At the beginning of the sixteenth century Michelangelo had already established himself, between Rome and Florence, as a young artist capable of exceptional feats. He had in fact, at the age of 23, he had already created the famous sculptures of the Pietà and the David. After his first stay in Rome and the series of Florentine works of art his reputation was at its peak, as confirmed by Vasari, who in his Vite writes: “the fame of Michele Agnolo for the Pietà, for the giant of Florence and for the paintings so well known, that Pope Julius II deliberated his sepulchre.”
The assignment to work at the tomb of Julius II – which he will never see accomplished since he died in 1513 – was assigned to Michelangelo in 1505, but due to a series of complex events, the date of completion is indicated as 1545. Meanwhile Michelangelo will paint the ceiling of the Sistine Chapel (1508-1512), commissioned by Julius II (who died in 1513), he will realize the wonderful Medici tombs and attend to the works of the new sacristy of San Lorenzo in Florence (1520-1534), in addition to painting the Last Judgment of the Sistine Chapel (1535-1541).
The final design of the tomb of Julius II, however, was considerably reduced compared to the original one: from the idea of a huge mausoleum that was supposed to contain more than forty statues, after six different projects, the choice fell on a monumental wall with seven statues of which only three belonged to the hand of the artist from Arezzo.
This assignment created in him great anxiety and psychological pressure, sufficient to call it a “tragedy”: the slanders, the envies and accusations from Rome during all the years of work cost him dear, both in moral and psychophysical terms.
Although downsized, the papal sepulchre maintains a remarkable compositional linearity and, although at the time it had been heavily criticized as not worthy of a Pope, it confirms Michelangelo’s excellence. Today the sepulchre is considered as one of the keys to understand not only the work of the great artist from Arezzo, but the whole 16th century: an artistic period strongly linked to the political and religious vicissitudes of the transition from the Reform to the Counter-reform of the Council of Trent.
One of the elements that contributes considerably to the consistency of Michelangelo’s entire work is definitely the statue of Moses, so much so that it has become synonymous with the burial that it was only supposed to decorate. The work on the statue began in 1514, at the dawn of the second project for the papal tomb, which had been signed the previous year; the statue was then placed in its final version at the centre of the lower order of the monument itself, while it was originally supposed to be situated in an elevated position.
Much has been said and written about this great work. Stories, testimonies, analysis and legends overlap and help to make it one of the richest in meaning of all Michelangelo’s art. To talk about it means not only making a formal description of it, but also retracing centuries of critical contributions that overlap, reinforce and deny each other. For a start, it can be said that the Michelangelo’s Moses is certainly not the biblical Moses who, according to the Old Testament, had an irritable temper and threw to the ground the tablets of law just received from God, after seeing the Jews, who, tired of waiting, had begun to worship a golden calf. According to Freud, who was struck by the statue, the marble Moses represents a man torn between impetuosity and inner firmness, certainly not in anger. Indeed, anger is overcome by firmness, producing an attitude of pain mixed with contempt. The interpretations can be many however and Freud’s interpretation appears to be a victim of professional bias of sort.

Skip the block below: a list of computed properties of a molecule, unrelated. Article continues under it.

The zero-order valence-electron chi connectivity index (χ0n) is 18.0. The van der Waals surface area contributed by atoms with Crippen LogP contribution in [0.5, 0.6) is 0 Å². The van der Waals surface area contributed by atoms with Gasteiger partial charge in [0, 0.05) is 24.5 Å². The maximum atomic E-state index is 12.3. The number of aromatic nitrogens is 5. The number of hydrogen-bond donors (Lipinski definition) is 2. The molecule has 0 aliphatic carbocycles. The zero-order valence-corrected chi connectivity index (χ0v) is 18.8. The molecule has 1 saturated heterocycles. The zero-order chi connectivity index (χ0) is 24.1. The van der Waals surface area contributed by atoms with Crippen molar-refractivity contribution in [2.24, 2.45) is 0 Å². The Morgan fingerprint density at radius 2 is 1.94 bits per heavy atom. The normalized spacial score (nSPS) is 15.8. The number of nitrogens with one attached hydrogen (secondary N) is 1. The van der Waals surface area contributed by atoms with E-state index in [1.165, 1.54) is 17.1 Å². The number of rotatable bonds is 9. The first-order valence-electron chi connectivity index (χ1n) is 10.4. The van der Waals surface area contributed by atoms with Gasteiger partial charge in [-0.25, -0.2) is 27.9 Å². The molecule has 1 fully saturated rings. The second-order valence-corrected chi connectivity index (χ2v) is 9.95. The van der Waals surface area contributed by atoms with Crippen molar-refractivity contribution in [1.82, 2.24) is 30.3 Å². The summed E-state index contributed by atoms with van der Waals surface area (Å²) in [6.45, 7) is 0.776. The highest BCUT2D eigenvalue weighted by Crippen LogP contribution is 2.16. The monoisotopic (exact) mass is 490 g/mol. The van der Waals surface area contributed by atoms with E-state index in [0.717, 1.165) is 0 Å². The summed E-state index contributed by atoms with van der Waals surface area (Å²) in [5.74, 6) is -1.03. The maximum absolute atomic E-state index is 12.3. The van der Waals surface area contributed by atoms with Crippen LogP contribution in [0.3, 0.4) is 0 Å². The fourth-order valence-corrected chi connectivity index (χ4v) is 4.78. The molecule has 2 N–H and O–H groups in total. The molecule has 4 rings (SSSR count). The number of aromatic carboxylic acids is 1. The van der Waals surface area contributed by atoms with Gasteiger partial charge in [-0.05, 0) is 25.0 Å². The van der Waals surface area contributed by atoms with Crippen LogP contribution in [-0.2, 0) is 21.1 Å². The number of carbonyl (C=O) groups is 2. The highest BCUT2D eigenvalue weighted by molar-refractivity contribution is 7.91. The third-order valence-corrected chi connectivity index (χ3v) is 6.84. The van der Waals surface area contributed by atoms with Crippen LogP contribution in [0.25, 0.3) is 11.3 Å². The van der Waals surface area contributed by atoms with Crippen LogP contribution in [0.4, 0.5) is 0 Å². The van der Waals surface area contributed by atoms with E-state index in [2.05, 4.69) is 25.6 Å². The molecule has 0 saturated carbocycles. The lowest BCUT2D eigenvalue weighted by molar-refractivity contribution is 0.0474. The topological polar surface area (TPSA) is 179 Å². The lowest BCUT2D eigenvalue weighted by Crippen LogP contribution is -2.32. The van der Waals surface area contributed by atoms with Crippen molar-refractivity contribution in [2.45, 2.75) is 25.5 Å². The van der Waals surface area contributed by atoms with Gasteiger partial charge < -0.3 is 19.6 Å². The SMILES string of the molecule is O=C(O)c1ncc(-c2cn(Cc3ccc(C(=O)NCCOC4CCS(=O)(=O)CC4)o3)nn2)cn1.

In any case, the strength of its expression is such that, according to Vasari, many Roman Jews crowded the basilica to admire it although it was in a Catholic place of worship. The beard, dense and wonderfully carved in marble, the vigorous and stern gaze, the big hands that strongly recall those of the David in Florence and, above all, the twisting of the body: Moses appears caught in the instant immediately following some impulse that distracted him from a deep reflection. He seems about to jump up, creating a sense of reverence and awe, if not in towards the biblical character, towards the work of art itself.
The horns, which appear inexplicable and which intrigue so much those who approach the statue for the first time, are actually part of the traditional iconographic set accompanying the representation of Moses and which have their origin in the translation of St. Jerome’s text of Exodus. Originally, in fact, the biblical text described Moses bathed in light rays after receiving the boards: the translation that followed interpreted the word “rays” (karan) with the word “horns” (keren). The fact that this feature was customary at the time of Michelangelo, is confirmed by a reading of the Condivi “he has, according to what needs to be described, two horns on his head, little distant from the top of the forehead.”
It is said that Michelangelo, after finishing the work, in a moment of contemplation and momentary estrangement – perhaps in the throes of what Kant would have two centuries later defined sublime – shouted at the statue: “Why don’t you speak?” while striking the its knee with a hammer.
Although the veracity of this anecdote is very doubtful – it smells too much on a solemn exaltation of genius of romantic kind to be plausible – the realism of the work, combined with a sense of solemn reverence that we have already mentioned, implies the reasons for the legendary gesture.